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INFRARED REMOTE SENSING OF VOLATILE COMPONENTS ON THE EARTH AND MOON
|Title:||INFRARED REMOTE SENSING OF VOLATILE COMPONENTS ON THE EARTH AND MOON|
|Authors:||Honniball, Casey I.|
|Contributors:||Lucey, Paul G. (advisor)|
Wright, Robert (advisor)
Earth and Planetary Sciences (department)
Infrared Remote Sensing
show 4 moreLunar surface
|Publisher:||University of Hawaiʻi at Mānoa|
|Abstract:||This dissertation is focused on using infrared remote sensing to study volatiles on the Earth and Moon, including a strong hardware development component. The first project was aimed at developing light weight spectrometer for small satellites. In that work we build a 3 – 5 µm imaging interferometer, calibrated it, used it to collected data of the lava lake at Kilauea volcano, and analyzed a portion of the data with a radiative transfer model. We find that for high temperature targets, measurements in the 3 – 5 µm region can be acquired with high signal-to-noise ratios. |
The second two projects involve the study of water on the Moon using infrared astronomy. We investigate diurnal variations of hydration that was first detected on the Moon using orbiting infrared spectrometers. Analysis of spacecraft data, however, result in diametrically opposed results. Using new observations of the Moon with the NASA IRTF SpEX instrument we are able to overcome the fundamental limitations in the orbital data allowing us to resolve the diurnal variation controversies. Our improved data showed that the variation in hydration is real. The second astronomical project addresses a second fundamental problem. The spacecraft observations cannot tell the difference between the presence of water or hydroxyl. This has fundamental consequences for the behavior of volatiles on the Moon. However, we developed a new approach to detect the actual water molecule on the Moon using observations at 6 µm, based on how geologists detect H2O in samples in the lab using infrared spectroscopy. Observations at 6 µm are only possible from an airborne infrared observatory, we were granted time on the Stratospheric Observatory For Infrared Astronomy (SOFIA) to collect data of the Moon. Using data from SOFIA we report the first direct detection of the water molecule on the illuminated lunar surface.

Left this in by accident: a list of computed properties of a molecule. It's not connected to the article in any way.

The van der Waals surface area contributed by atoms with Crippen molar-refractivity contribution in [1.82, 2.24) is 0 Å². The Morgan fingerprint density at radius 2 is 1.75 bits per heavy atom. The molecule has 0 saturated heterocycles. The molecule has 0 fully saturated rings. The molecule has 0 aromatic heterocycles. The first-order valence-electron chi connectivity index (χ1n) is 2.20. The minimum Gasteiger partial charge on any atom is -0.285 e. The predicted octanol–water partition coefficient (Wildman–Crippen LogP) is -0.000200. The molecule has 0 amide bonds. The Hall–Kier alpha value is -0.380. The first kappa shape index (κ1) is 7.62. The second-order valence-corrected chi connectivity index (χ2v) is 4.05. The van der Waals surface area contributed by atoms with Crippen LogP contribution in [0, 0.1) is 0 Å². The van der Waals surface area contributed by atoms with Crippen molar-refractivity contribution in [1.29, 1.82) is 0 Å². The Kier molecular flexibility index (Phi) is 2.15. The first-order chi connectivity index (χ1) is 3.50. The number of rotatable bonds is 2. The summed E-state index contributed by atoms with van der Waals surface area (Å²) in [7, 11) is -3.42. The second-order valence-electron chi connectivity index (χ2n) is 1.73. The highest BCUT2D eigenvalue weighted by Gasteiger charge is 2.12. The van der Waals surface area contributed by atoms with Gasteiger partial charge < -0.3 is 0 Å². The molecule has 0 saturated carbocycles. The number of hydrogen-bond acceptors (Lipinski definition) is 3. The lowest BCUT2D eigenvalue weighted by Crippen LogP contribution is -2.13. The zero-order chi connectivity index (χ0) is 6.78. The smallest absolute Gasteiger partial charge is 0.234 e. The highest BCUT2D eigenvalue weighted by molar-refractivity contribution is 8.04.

|Rights:||All UHM dissertations and theses are protected by copyright. They may be viewed from this source for any purpose, but reproduction or distribution in any format is prohibited without written permission from the copyright owner.|
|Appears in Collections:||
Ph.D. - Earth and Planetary Sciences|
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